Why Climate-Change Skeptics
On January 14, 2010, the board members of the Bulletin of the Atomic Scientists, including 19 Nobel Prize winners, voted to move the minute hand of their famous “Doomsday Clock” to 6 minutes before midnight. They say the clock indicates how close society is to midnight, to the 2 catastrophes that could destroy civilization – climate change or nuclear war.1 In 2007, Viktor Danilov-Danilyan, of the Russian Academy of Sciences, likewise warned that climate-change impacts could be equal to those of nuclear war.2 Yet increasing the use of atomic energy for electricity, as a way to address climate change, means increasing the risks of weapons proliferation, therefore the threats of nuclear war. Can society avoid both climate change and nuclear war? Or does society face a dilemma, either to expand atomic fission technology, or to endure global climate change?
Commercial Nuclear Fission and Climate Change
This apparent dilemma has caused some people to re-think their opposition to atomic energy. During one week in 2009, 3 leading environmentalists claimed nuclear power is needed to help address climate change, in part because they claim reactors release few greenhouse gases. Stephen Tindale, a former Greenpeace director; Chris Smith, the chair of the UK Environment Agency; and Chris Goodall, a Green Party activist, all changed their positions to support fission.3 Physician James Lovelock, Greenpeace co-founder Patrick Moore, former Friends of the Earth board-member Hugh Montefiore, Whole Earth Catalogue founder Stewart Brand, and others say expanded nuclear power is necessary to avoid climate change.4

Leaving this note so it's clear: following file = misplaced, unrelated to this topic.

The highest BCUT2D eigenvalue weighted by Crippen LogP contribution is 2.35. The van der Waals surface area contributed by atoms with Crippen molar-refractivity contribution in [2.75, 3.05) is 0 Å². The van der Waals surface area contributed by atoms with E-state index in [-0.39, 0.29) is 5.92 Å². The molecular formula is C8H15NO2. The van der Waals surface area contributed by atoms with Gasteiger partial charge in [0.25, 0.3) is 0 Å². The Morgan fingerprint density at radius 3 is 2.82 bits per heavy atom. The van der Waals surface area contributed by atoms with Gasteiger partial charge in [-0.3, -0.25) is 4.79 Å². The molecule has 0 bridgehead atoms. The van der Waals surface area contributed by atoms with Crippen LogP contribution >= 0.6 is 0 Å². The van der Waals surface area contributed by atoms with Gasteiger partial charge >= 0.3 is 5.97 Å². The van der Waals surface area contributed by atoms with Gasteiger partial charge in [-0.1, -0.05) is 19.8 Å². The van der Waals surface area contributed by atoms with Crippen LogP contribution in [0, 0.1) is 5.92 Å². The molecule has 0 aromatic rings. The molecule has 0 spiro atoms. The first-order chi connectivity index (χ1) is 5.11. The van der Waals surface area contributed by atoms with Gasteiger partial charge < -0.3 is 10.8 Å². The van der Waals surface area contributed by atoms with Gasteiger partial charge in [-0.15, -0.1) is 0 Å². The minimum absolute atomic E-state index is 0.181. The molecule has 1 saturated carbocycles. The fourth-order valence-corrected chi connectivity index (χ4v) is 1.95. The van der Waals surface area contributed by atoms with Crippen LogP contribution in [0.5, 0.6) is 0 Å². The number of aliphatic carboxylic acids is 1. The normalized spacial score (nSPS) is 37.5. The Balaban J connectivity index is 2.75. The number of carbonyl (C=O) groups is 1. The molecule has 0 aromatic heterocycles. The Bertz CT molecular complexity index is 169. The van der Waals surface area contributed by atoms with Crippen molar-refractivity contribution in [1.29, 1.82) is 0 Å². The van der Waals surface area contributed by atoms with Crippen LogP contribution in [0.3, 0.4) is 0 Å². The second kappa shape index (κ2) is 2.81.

Physicist Amory Lovins and most environmentalists disagree. He claims that no major “green” groups have accepted atomic energy, that only industry “front groups” and a few self-proclaimed, individual “environmentalists” accept nuclear fission.
Questia, a part of Gale, Cengage Learning. www.questia.com
Publication information: Book title: What Will Work: Fighting Climate Change with Renewable Energy, Not Nuclear Power. Contributors: Kristin Shrader-Frechette - Author. Publisher: Oxford University Press. Place of publication: New York. Publication year: 2011. Page number: 3.
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